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The Edinburgh Fringe is always filled with injustice and this is usually dispensed by critics whose reviews mix casual cruelty with a virtually insolent disinterest in the actual art of theatre. This year, however, things have changed. An anonymous blogger, the Critic With No Name, has taken on the establishment with his determination to review student theatre and review it “objectively.” Across the Fringe, everyone is grateful.

But enough of me. What about “The Reviewers,” this brand new musical by Adam Holland Wells and Elizabeth Sybil Charlesworth?

It bade adieu to the Fringe on Saturday, but it is worth reviewing outside of the everyday context of the Fringe because it essentially submits a review of the critic from the stage. So, if you can excuse a little self-indulgence, let us seize this opportunity to consider why anybody would write theatre criticism for the Fringe and how they should go about doing it.

As we file up the stairs into Greenside @ Nicolson Square, I suddenly realise that I have no memory of ever sitting through a musical before. I must have done this – I have done everything! – but I feel as competent to judge a musical as I would an exhibition of synchronised swimming. If we abandon whatever rules and standards are used to review musicals, however, then “The Reviewers” is a lot of fun. It is massively exuberant from start to finish, largely because it is more committed to taking the piss out of musicals than out of its purported subject of Fringe reviewers. This show is postmodern but in an easy, family-friendly way. It is no surprise to learn that “The Reviewers” comes from Nottingham, the capital city of student theatre, since it displays all the usual efficiency and lightness of a Nottingham New Theatre production. Holland Wells and Charlesworth are both Nottingham alumni.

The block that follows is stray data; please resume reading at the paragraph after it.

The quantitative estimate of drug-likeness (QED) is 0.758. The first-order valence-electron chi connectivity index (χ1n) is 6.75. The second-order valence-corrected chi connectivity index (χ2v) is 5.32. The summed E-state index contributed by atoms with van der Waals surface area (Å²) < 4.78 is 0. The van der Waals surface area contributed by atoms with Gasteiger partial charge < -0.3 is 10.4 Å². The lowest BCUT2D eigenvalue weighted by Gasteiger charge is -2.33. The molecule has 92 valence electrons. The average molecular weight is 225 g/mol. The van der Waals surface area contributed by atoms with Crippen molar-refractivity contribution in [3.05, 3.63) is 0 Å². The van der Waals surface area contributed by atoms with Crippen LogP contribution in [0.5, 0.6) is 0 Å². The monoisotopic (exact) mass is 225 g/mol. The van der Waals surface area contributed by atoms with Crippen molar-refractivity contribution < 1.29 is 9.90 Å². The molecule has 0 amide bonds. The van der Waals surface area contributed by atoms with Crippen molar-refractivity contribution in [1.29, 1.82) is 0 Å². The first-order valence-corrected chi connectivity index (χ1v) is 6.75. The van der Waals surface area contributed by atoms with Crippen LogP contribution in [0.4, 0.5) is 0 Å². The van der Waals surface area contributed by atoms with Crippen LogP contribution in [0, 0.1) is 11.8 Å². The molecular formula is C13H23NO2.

So I’m sitting here watching a guy dressed as Zorro (Lyle Fulton) singing about how he’s fighting for objectivity. I’m soaked in horror, shivering as if something is dancing on my grave. Reviewing this show is going to be like eating my own face. Still, it could be worse: I could be instead identifying with the arch “Queen of the Mile” theatre critic Keira Cochrane (Maddie Hardy), whose five star reviews cost five hundred pounds. I don’t wish to do any legwork for the lawyers, but who is this character based upon? The real-life queens of theatre criticism (and this production is set in an alternative reality in which musicals have the status of Fringe theatre), Joyce McMillan and Lyn Gardner, are amiable, liberal figures who generally award everything three stars. The name of the fictional Keira Cochrane echoes that of the Scotsman’s harridan Kate Copstick, but perhaps there are also shades of the equally-alliterative Scotsman hack Sally Stott, who earned a rebuke from Tychy in 2010 over her one star review of a Nottingham New Theatre performance (she did not give the ablest impression of having seen the show).

Yet “The Reviewers” is not greatly interested in being satirical on this front, not least because it rejects the customary narrative of declining newspapers versus user-generated media (Cochrane is an internet entrepreneur). This musical instead evokes a fairytale Fringe, in which shiny-faced kids have dreams and a critic is the wicked witch. The cast end up singing the ho-hum moral that reviewers’ stars are unimportant and that objectivity is not really very practical.